All children should have the opportunity to learn about and enjoy forests with the grownups who love them. Here are some ideas for families.
Poppy is afraid of bees until she begins to learn about all the essential ecosystem services that pollinators—and bees, in particular—provide.
Do you enjoy seeing and hearing birds in your community? Use this book with grades K-2 and spend a day with Ava and her team as they participate in the annual Audubon Bird Count. Learn more about bird watching and how you can become a community scientist yourself and contribute to real scientific research.
Told entirely in verse, Forest World embraces a hybrid form of storytelling. Use this novel with students to explore poetry, increase their understanding of forest biodiversity, learn how to make your own paper, and much more!
Can one little hideaway be a home to a host of woodland creatures? Learn about a Russian folk tale and encourage early learning along the way.
Introduce biodiversity to young readers through this nonfiction picture book that explores a typical day for animals that call a soggy forest home.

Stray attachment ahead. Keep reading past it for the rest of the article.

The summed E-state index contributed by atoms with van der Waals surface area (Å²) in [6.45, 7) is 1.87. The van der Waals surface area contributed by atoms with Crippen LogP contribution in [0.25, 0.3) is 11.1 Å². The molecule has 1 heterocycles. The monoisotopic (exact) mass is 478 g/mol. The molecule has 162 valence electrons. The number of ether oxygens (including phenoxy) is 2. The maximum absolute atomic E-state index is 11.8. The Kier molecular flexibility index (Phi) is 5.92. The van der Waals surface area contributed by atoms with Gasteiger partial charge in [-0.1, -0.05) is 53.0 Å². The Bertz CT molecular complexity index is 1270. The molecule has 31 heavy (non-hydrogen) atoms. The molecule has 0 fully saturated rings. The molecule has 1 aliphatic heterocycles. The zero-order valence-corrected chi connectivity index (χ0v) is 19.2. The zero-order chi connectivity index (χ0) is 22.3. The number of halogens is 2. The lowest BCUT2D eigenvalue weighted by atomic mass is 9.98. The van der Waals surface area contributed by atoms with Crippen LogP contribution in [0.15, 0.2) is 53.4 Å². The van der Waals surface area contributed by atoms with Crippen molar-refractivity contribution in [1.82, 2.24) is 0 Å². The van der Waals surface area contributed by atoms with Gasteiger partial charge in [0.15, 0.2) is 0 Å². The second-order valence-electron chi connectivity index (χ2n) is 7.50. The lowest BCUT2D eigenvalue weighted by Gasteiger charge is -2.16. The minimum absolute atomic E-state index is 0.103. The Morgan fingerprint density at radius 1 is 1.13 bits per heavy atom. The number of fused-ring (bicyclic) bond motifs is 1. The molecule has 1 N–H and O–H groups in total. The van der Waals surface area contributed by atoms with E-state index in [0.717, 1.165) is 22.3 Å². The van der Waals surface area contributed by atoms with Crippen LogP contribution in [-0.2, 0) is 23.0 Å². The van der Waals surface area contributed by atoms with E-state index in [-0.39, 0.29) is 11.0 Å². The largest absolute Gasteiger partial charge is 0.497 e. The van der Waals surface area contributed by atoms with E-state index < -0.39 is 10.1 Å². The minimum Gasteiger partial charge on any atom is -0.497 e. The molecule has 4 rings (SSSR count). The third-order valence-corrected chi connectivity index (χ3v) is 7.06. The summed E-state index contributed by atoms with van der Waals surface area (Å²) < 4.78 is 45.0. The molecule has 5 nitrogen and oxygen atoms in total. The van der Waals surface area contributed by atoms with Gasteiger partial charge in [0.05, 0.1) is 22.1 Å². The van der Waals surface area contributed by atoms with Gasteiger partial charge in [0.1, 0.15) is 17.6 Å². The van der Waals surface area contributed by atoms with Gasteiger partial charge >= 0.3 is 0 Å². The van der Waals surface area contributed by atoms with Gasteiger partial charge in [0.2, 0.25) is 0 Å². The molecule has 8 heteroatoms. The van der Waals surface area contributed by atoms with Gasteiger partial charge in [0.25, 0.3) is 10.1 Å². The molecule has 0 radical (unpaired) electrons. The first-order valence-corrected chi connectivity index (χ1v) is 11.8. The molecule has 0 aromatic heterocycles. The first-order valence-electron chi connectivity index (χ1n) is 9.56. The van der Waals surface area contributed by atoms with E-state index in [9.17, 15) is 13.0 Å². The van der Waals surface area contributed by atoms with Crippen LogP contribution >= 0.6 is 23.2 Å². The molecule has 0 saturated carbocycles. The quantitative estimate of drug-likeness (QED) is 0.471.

By Jennifer Byerly
Bat Week is Oct. 24-Oct. 31! Use this national event (timed with Halloween) to teach kids about the important role bats play as insect eaters, pollinators, and seed spreaders. To celebrate, we’ve gathered some free downloadable activities, arts and crafts, writing prompts, and other projects for all ages to learn about bat conservation.
For elementary learners, this picture-book biography on Jean-Henri Fabre illuminates the life of one of the first naturalists to explore the fascinating world of insects.
Wishtree tackles tough topics with scientific facts, all told from the perspective of a generations-old red oak tree. It is best suited for middle grade readers who are growing out of illustrated narrative and into more complex subject matter.
Use this book’s beautiful, scientifically-accurate illustrations, playful rhymes, and a game of search-and-find, to help children in grades K-4 experience the majesty of redwood trees.